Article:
Because bond prices and yields move inversely, the 10 Year Treasury bond also reached an all-time high valuation by QE pushing yields to all-time lows. The 10-year yield was over 4% for most of the 2000’s before marching down to its nadir of 0.52% in August of 2020.
Figure 6: M2 Money Stock vs. 10-Year Treasury Yield
As economist Paul Krugman explained in his 1998 paper on liquidity traps, the closer the nominal interest rate gets to zero, the greater the indifference consumers and banks will have between holding cash and holding bonds. He concludes this would have no effect on the overall price level as banks would simply hold on to excess reserves. Figure 7 demonstrates this exactly. Between 2009 and 2020, the relationship between the Fed Funds Rate, the monetary base, and excess reserves held by banks behaves exactly as predicted by Krugman.
Figure 7: Effective Federal Funds Rate vs. Total Monetary Base & Excess Reserves Held by
The problem with quantitative easing is that it creates a dependency where asset values and continued growth become too reliant on the abundance of credit. What starts as a welcome support for capital markets during a time of crisis can quickly turn into an asset bubble.
When traditional asset classes are all outperforming their relative norms, market participants who are inclined to try and “beat the market” must rely on tools like leverage and/or increasingly risky and speculative investments to achieve their objective. Ultimately, credit will tighten either when the central bank stops QE or when banks lose their appetite for risk and cut back on lending. Either way, a credit contraction would trigger a deleveraging-driven recession.
The paramount risk then becomes the liquidity trap. A liquidity trap is when a central bank’s monetary policy loses all efficacy. The trap is set when a credit contraction leads people to hoard cash. Low rates create a prevailing assumption that they will soon have to go up, which would devalue existing bonds and keep investors disinterested. Since rates are already low, the bank also lacks the option to stimulate the economy with a rate cut. They are left with no monetary policy tools to fight the recession, which brings about deflation.
Deflation can be quite dangerous on a macroeconomic level because of its relationship with debt. When prices and asset values are rapidly falling, borrowers are hurt because the principal and interest on their debt remain fixed. When deleveraging occurs, defaulting on liabilities or selling assets into a down market can create a systemic shock where each wave of fire sales and defaults trigger another wave. Wealth is destroyed and credit availability contracts severely, even for sound borrowers. Without sufficient capacity to borrow and lend, economies stagnate or shrink.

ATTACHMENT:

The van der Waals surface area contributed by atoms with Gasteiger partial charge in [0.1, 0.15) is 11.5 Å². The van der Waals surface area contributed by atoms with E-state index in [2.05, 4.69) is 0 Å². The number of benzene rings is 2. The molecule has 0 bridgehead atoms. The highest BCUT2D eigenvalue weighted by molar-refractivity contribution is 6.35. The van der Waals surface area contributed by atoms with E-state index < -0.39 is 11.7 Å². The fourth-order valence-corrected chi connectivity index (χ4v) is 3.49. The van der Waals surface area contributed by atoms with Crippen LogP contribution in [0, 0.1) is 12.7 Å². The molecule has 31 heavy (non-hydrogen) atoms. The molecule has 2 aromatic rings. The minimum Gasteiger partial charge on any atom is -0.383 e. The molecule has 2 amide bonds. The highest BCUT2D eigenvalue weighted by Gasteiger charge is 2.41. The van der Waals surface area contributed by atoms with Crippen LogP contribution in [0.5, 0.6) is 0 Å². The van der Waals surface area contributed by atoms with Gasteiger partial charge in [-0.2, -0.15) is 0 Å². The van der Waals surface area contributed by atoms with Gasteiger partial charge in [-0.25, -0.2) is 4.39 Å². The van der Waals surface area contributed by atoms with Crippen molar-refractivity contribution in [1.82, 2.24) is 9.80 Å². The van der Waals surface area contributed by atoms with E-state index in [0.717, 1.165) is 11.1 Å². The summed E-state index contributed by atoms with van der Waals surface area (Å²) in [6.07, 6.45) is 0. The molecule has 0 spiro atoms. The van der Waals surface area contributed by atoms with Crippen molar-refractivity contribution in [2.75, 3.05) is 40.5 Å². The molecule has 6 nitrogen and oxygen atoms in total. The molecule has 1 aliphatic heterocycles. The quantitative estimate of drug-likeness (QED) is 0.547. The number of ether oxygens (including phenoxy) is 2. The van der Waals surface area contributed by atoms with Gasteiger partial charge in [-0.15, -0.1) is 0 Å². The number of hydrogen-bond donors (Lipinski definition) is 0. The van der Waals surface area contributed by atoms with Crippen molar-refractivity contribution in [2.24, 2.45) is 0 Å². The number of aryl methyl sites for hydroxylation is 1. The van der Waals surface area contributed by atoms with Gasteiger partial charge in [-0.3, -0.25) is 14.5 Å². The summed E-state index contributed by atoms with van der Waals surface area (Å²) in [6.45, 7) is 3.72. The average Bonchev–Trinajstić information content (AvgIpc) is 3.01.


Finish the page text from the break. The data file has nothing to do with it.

Japan’s Lost Decades: A Lesson in Post-Bubble Deflation
In the decades following World War 2, Japan’s economy was one of the most prosperous on Earth. GDP growth averaged a blistering 6% per year between 1960 and 1990, and between 1980 and 1990 the market capitalization of all firms listed on the Tokyo Stock Exchange increased more than sevenfold.
It is also important to understand that Japan does not operate in a truly open, competitive free market economy like much of the Western world. Their economic structure is a cartel system known as keiretsu, which functions as a network of formal partnerships that dominate the economic landscape. The banking system in Japan is called a horizontal keiretsu, which is an alliance among banks who all cross-own shares of each other.
The late 1980’s demonstrates the fatal flaw of this model. During the bull market in equities, Japanese banks issued new equity and equity-related securities worth over 6 trillion Yen. However, this equity was being issued at higher and higher valuations and made each bank’s own financial stability increasingly dependent upon that of all the others. Risk was piling up and the foundation of their financial sector was quickly becoming a house of cards.
Like any classic financial bubble, the ride to the top was fueled by a massive amount of leverage. In Japan’s case, there was an abundance of cheap debt to finance risky or gimmicky activities through posting land as collateral. Property posted as collateral was said to have directly or indirectly supported as much as 80% of the total loans made by Japanese banks. Because of this and tax policies designed to punish banks for keeping reserves on hand to offset bad loans, by 1991 Japanese banks had reserves of just 3 trillion Yen against outstanding loans of 450 trillion Yen.
Eventually, the bubble burst in spectacular fashion. Between 1989 and August of 1992, equity values dropped 60% and land values dropped over 70% by 2001. What happened?
The bigger the bubble got, the more concerned the Bank of Japan had become about inflation. Between 1987 and 1989, the annualized money base growth went from 6% to 12%. To try and prevent inflation, the BOJ slowed base money growth to under 2% between 1991 and 1993. Rather than gently deflating, this burst the bubble. Private investment growth collapsed and took the banks, stock market, and real estate down with it. Japan fell into a liquidity trap.
Indeed, from 1995 to 2007, Japan saw its GDP shrink from $5.3 trillion to $4.3 trillion, real wages fell by 5%, and national debt as a percentage of GDP rose from just under 56% to over 150%. Flatlining worker productivity made it too hard for the economy to grow out of the trap and over a trillion dollars into public works spending largely did not have any stimulatory effect.